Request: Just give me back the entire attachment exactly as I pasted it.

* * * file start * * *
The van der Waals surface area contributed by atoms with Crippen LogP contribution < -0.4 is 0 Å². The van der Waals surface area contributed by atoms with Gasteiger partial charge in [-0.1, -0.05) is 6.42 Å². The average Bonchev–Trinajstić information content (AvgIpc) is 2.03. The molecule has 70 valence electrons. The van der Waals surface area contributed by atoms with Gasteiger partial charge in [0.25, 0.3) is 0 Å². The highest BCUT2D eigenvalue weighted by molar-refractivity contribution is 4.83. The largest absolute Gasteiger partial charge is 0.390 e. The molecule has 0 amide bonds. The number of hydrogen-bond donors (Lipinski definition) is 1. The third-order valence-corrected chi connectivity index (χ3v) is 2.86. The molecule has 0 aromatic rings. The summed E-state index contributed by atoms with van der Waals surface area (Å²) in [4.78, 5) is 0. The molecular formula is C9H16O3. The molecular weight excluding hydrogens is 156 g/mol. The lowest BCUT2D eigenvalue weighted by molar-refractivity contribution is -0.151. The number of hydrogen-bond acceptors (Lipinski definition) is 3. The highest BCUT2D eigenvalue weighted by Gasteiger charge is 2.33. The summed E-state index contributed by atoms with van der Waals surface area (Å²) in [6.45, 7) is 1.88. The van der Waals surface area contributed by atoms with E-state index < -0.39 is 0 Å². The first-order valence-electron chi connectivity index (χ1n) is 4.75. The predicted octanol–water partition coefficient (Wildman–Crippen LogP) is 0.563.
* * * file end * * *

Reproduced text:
The van der Waals surface area contributed by atoms with Crippen LogP contribution < -0.4 is 0 Å². The van der Waals surface area contributed by atoms with Gasteiger partial charge in [-0.1, -0.05) is 6.42 Å². The average Bonchev–Trinajstić information content (AvgIpc) is 2.03. The molecule has 70 valence electrons. The van der Waals surface area contributed by atoms with Gasteiger partial charge in [0.25, 0.3) is 0 Å². The highest BCUT2D eigenvalue weighted by molar-refractivity contribution is 4.83. The largest absolute Gasteiger partial charge is 0.390 e. The molecule has 0 amide bonds. The number of hydrogen-bond donors (Lipinski definition) is 1. The third-order valence-corrected chi connectivity index (χ3v) is 2.86. The molecule has 0 aromatic rings. The summed E-state index contributed by atoms with van der Waals surface area (Å²) in [4.78, 5) is 0. The molecular formula is C9H16O3. The molecular weight excluding hydrogens is 156 g/mol. The lowest BCUT2D eigenvalue weighted by molar-refractivity contribution is -0.151. The number of hydrogen-bond acceptors (Lipinski definition) is 3. The highest BCUT2D eigenvalue weighted by Gasteiger charge is 2.33. The summed E-state index contributed by atoms with van der Waals surface area (Å²) in [6.45, 7) is 1.88. The van der Waals surface area contributed by atoms with E-state index < -0.39 is 0 Å². The first-order valence-electron chi connectivity index (χ1n) is 4.75. The predicted octanol–water partition coefficient (Wildman–Crippen LogP) is 0.563.